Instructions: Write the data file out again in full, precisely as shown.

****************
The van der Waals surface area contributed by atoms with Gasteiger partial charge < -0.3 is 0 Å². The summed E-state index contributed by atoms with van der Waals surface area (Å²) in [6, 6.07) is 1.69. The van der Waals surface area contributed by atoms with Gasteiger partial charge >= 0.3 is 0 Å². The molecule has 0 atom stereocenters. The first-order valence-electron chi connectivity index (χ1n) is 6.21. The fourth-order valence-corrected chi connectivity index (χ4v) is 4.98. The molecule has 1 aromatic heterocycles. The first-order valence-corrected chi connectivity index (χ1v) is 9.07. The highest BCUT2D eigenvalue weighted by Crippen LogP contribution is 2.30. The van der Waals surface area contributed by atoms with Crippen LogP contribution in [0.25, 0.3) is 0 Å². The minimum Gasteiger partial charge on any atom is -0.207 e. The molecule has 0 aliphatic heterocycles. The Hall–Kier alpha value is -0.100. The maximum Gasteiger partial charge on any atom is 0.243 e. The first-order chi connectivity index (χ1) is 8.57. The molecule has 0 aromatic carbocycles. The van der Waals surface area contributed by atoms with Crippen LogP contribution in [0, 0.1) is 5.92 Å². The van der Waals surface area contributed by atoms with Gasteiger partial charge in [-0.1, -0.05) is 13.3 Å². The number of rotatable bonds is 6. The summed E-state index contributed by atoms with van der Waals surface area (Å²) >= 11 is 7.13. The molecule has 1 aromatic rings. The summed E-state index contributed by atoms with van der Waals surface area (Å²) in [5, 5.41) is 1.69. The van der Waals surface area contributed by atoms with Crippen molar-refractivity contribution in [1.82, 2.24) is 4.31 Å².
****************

The van der Waals surface area contributed by atoms with Gasteiger partial charge < -0.3 is 0 Å². The summed E-state index contributed by atoms with van der Waals surface area (Å²) in [6, 6.07) is 1.69. The van der Waals surface area contributed by atoms with Gasteiger partial charge >= 0.3 is 0 Å². The molecule has 0 atom stereocenters. The first-order valence-electron chi connectivity index (χ1n) is 6.21. The fourth-order valence-corrected chi connectivity index (χ4v) is 4.98. The molecule has 1 aromatic heterocycles. The first-order valence-corrected chi connectivity index (χ1v) is 9.07. The highest BCUT2D eigenvalue weighted by Crippen LogP contribution is 2.30. The van der Waals surface area contributed by atoms with Crippen LogP contribution in [0.25, 0.3) is 0 Å². The minimum Gasteiger partial charge on any atom is -0.207 e. The molecule has 0 aliphatic heterocycles. The Hall–Kier alpha value is -0.100. The maximum Gasteiger partial charge on any atom is 0.243 e. The first-order chi connectivity index (χ1) is 8.57. The molecule has 0 aromatic carbocycles. The van der Waals surface area contributed by atoms with Crippen LogP contribution in [0, 0.1) is 5.92 Å². The van der Waals surface area contributed by atoms with Gasteiger partial charge in [-0.1, -0.05) is 13.3 Å². The number of rotatable bonds is 6. The summed E-state index contributed by atoms with van der Waals surface area (Å²) >= 11 is 7.13. The molecule has 1 aromatic rings. The summed E-state index contributed by atoms with van der Waals surface area (Å²) in [5, 5.41) is 1.69. The van der Waals surface area contributed by atoms with Crippen molar-refractivity contribution in [1.82, 2.24) is 4.31 Å².